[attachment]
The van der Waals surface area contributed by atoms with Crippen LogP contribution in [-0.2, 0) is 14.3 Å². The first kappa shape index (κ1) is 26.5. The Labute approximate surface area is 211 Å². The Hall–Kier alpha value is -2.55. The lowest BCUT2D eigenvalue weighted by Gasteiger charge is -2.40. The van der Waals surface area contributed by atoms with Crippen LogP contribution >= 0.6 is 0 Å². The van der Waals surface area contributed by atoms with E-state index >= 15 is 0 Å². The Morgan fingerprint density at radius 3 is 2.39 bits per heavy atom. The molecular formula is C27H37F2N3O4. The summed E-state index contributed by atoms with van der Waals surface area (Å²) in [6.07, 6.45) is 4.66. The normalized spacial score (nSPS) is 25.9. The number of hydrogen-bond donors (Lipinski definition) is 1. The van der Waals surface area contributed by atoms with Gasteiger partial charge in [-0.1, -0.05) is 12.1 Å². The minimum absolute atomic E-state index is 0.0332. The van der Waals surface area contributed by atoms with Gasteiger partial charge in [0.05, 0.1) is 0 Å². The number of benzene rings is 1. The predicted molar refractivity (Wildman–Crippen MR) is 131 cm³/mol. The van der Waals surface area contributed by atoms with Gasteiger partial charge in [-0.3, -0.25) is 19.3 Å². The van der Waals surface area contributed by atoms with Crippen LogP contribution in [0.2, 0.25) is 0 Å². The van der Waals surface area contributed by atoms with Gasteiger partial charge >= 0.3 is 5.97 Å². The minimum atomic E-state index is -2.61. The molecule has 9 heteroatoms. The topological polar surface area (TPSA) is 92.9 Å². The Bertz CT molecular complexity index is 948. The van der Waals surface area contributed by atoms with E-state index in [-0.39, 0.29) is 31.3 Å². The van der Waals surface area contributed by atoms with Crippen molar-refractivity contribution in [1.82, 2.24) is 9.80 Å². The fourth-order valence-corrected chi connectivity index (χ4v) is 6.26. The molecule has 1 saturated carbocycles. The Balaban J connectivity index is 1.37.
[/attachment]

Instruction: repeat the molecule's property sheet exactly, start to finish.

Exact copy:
The van der Waals surface area contributed by atoms with Crippen LogP contribution in [-0.2, 0) is 14.3 Å². The first kappa shape index (κ1) is 26.5. The Labute approximate surface area is 211 Å². The Hall–Kier alpha value is -2.55. The lowest BCUT2D eigenvalue weighted by Gasteiger charge is -2.40. The van der Waals surface area contributed by atoms with Crippen LogP contribution >= 0.6 is 0 Å². The van der Waals surface area contributed by atoms with E-state index >= 15 is 0 Å². The Morgan fingerprint density at radius 3 is 2.39 bits per heavy atom. The molecular formula is C27H37F2N3O4. The summed E-state index contributed by atoms with van der Waals surface area (Å²) in [6.07, 6.45) is 4.66. The normalized spacial score (nSPS) is 25.9. The number of hydrogen-bond donors (Lipinski definition) is 1. The van der Waals surface area contributed by atoms with Gasteiger partial charge in [-0.1, -0.05) is 12.1 Å². The minimum absolute atomic E-state index is 0.0332. The van der Waals surface area contributed by atoms with Gasteiger partial charge in [0.05, 0.1) is 0 Å². The number of benzene rings is 1. The predicted molar refractivity (Wildman–Crippen MR) is 131 cm³/mol. The van der Waals surface area contributed by atoms with Gasteiger partial charge in [-0.3, -0.25) is 19.3 Å². The van der Waals surface area contributed by atoms with Crippen LogP contribution in [0.2, 0.25) is 0 Å². The van der Waals surface area contributed by atoms with Gasteiger partial charge >= 0.3 is 5.97 Å². The minimum atomic E-state index is -2.61. The molecule has 9 heteroatoms. The topological polar surface area (TPSA) is 92.9 Å². The Bertz CT molecular complexity index is 948. The van der Waals surface area contributed by atoms with E-state index in [-0.39, 0.29) is 31.3 Å². The van der Waals surface area contributed by atoms with Crippen molar-refractivity contribution in [1.82, 2.24) is 9.80 Å². The fourth-order valence-corrected chi connectivity index (χ4v) is 6.26. The molecule has 1 saturated carbocycles. The Balaban J connectivity index is 1.37.